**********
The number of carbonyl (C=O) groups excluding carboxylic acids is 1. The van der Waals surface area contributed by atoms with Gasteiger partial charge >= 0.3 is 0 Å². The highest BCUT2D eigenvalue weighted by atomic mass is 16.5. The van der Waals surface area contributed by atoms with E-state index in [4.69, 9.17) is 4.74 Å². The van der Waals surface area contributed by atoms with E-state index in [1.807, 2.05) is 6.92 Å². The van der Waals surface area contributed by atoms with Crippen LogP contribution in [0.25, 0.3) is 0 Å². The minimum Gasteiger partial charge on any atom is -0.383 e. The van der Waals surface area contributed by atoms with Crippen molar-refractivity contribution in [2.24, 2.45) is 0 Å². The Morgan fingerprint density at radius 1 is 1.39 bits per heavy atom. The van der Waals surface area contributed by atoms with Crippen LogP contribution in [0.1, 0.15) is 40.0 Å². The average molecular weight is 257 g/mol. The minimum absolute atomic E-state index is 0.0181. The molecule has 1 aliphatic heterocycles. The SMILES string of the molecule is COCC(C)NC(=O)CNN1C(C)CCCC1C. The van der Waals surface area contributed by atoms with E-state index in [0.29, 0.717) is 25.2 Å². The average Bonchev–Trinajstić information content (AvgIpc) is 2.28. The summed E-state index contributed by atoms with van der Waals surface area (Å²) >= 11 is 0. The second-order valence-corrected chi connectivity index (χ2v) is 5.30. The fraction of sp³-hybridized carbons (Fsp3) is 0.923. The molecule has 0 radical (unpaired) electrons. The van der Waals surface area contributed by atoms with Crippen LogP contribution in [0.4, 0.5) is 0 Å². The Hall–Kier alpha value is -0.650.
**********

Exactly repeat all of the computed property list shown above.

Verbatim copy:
The number of carbonyl (C=O) groups excluding carboxylic acids is 1. The van der Waals surface area contributed by atoms with Gasteiger partial charge >= 0.3 is 0 Å². The highest BCUT2D eigenvalue weighted by atomic mass is 16.5. The van der Waals surface area contributed by atoms with E-state index in [4.69, 9.17) is 4.74 Å². The van der Waals surface area contributed by atoms with E-state index in [1.807, 2.05) is 6.92 Å². The van der Waals surface area contributed by atoms with Crippen LogP contribution in [0.25, 0.3) is 0 Å². The minimum Gasteiger partial charge on any atom is -0.383 e. The van der Waals surface area contributed by atoms with Crippen molar-refractivity contribution in [2.24, 2.45) is 0 Å². The Morgan fingerprint density at radius 1 is 1.39 bits per heavy atom. The van der Waals surface area contributed by atoms with Crippen LogP contribution in [0.1, 0.15) is 40.0 Å². The average molecular weight is 257 g/mol. The minimum absolute atomic E-state index is 0.0181. The molecule has 1 aliphatic heterocycles. The SMILES string of the molecule is COCC(C)NC(=O)CNN1C(C)CCCC1C. The van der Waals surface area contributed by atoms with E-state index in [0.29, 0.717) is 25.2 Å². The average Bonchev–Trinajstić information content (AvgIpc) is 2.28. The summed E-state index contributed by atoms with van der Waals surface area (Å²) >= 11 is 0. The second-order valence-corrected chi connectivity index (χ2v) is 5.30. The fraction of sp³-hybridized carbons (Fsp3) is 0.923. The molecule has 0 radical (unpaired) electrons. The van der Waals surface area contributed by atoms with Crippen LogP contribution in [0.4, 0.5) is 0 Å². The Hall–Kier alpha value is -0.650.